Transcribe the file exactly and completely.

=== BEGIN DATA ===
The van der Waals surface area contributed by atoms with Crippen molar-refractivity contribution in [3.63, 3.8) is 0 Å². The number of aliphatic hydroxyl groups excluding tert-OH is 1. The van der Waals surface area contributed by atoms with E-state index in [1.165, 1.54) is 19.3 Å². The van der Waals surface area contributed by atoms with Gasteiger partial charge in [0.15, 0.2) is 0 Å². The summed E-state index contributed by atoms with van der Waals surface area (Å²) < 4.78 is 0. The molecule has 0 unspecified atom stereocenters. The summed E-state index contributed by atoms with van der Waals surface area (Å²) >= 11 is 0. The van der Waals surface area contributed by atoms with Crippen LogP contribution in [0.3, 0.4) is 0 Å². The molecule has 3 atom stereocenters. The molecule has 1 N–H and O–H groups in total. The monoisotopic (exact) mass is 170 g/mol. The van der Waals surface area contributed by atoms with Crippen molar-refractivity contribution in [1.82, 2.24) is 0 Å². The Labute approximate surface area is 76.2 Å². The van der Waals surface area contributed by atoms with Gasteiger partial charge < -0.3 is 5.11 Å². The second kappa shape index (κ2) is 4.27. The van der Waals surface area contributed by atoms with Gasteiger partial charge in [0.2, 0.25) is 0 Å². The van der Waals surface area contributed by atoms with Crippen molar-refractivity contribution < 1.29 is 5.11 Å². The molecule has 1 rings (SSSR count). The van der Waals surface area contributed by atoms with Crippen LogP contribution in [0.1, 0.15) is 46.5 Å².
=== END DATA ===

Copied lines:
The van der Waals surface area contributed by atoms with Crippen molar-refractivity contribution in [3.63, 3.8) is 0 Å². The number of aliphatic hydroxyl groups excluding tert-OH is 1. The van der Waals surface area contributed by atoms with E-state index in [1.165, 1.54) is 19.3 Å². The van der Waals surface area contributed by atoms with Gasteiger partial charge in [0.15, 0.2) is 0 Å². The summed E-state index contributed by atoms with van der Waals surface area (Å²) < 4.78 is 0. The molecule has 0 unspecified atom stereocenters. The summed E-state index contributed by atoms with van der Waals surface area (Å²) >= 11 is 0. The van der Waals surface area contributed by atoms with Crippen LogP contribution in [0.3, 0.4) is 0 Å². The molecule has 3 atom stereocenters. The molecule has 1 N–H and O–H groups in total. The monoisotopic (exact) mass is 170 g/mol. The van der Waals surface area contributed by atoms with Crippen molar-refractivity contribution in [1.82, 2.24) is 0 Å². The Labute approximate surface area is 76.2 Å². The van der Waals surface area contributed by atoms with Gasteiger partial charge < -0.3 is 5.11 Å². The second kappa shape index (κ2) is 4.27. The van der Waals surface area contributed by atoms with Gasteiger partial charge in [0.2, 0.25) is 0 Å². The van der Waals surface area contributed by atoms with Crippen molar-refractivity contribution < 1.29 is 5.11 Å². The molecule has 1 rings (SSSR count). The van der Waals surface area contributed by atoms with Crippen LogP contribution in [0.1, 0.15) is 46.5 Å².